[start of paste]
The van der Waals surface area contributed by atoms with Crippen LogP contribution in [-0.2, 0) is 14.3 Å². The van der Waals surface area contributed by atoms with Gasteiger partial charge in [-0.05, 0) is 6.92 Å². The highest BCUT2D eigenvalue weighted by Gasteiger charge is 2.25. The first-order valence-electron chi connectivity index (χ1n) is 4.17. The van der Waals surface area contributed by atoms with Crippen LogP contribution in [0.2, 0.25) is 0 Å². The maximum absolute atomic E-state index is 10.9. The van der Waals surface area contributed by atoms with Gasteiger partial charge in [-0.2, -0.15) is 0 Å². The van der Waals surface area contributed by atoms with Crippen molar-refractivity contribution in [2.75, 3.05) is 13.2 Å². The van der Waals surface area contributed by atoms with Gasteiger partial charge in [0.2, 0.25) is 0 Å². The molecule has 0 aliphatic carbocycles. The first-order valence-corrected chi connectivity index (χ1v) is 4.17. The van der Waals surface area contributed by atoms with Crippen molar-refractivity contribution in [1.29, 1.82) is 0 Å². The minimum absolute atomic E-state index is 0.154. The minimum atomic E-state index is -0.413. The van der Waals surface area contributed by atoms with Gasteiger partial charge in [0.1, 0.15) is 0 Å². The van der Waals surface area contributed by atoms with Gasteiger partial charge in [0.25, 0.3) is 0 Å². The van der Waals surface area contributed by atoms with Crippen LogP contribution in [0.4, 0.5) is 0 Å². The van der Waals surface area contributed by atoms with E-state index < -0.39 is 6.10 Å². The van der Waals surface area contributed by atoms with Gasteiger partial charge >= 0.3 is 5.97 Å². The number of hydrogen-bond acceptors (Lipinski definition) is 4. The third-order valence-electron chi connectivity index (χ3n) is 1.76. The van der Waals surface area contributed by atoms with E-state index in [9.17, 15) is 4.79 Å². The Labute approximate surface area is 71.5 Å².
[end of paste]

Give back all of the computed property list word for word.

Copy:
The van der Waals surface area contributed by atoms with Crippen LogP contribution in [-0.2, 0) is 14.3 Å². The van der Waals surface area contributed by atoms with Gasteiger partial charge in [-0.05, 0) is 6.92 Å². The highest BCUT2D eigenvalue weighted by Gasteiger charge is 2.25. The first-order valence-electron chi connectivity index (χ1n) is 4.17. The van der Waals surface area contributed by atoms with Crippen LogP contribution in [0.2, 0.25) is 0 Å². The maximum absolute atomic E-state index is 10.9. The van der Waals surface area contributed by atoms with Gasteiger partial charge in [-0.2, -0.15) is 0 Å². The van der Waals surface area contributed by atoms with Crippen molar-refractivity contribution in [2.75, 3.05) is 13.2 Å². The van der Waals surface area contributed by atoms with Gasteiger partial charge in [0.2, 0.25) is 0 Å². The molecule has 0 aliphatic carbocycles. The first-order valence-corrected chi connectivity index (χ1v) is 4.17. The van der Waals surface area contributed by atoms with Crippen molar-refractivity contribution in [1.29, 1.82) is 0 Å². The minimum absolute atomic E-state index is 0.154. The minimum atomic E-state index is -0.413. The van der Waals surface area contributed by atoms with Gasteiger partial charge in [0.1, 0.15) is 0 Å². The van der Waals surface area contributed by atoms with Gasteiger partial charge in [0.25, 0.3) is 0 Å². The van der Waals surface area contributed by atoms with Crippen LogP contribution in [0.4, 0.5) is 0 Å². The van der Waals surface area contributed by atoms with E-state index < -0.39 is 6.10 Å². The van der Waals surface area contributed by atoms with Gasteiger partial charge >= 0.3 is 5.97 Å². The number of hydrogen-bond acceptors (Lipinski definition) is 4. The third-order valence-electron chi connectivity index (χ3n) is 1.76. The van der Waals surface area contributed by atoms with E-state index in [9.17, 15) is 4.79 Å². The Labute approximate surface area is 71.5 Å².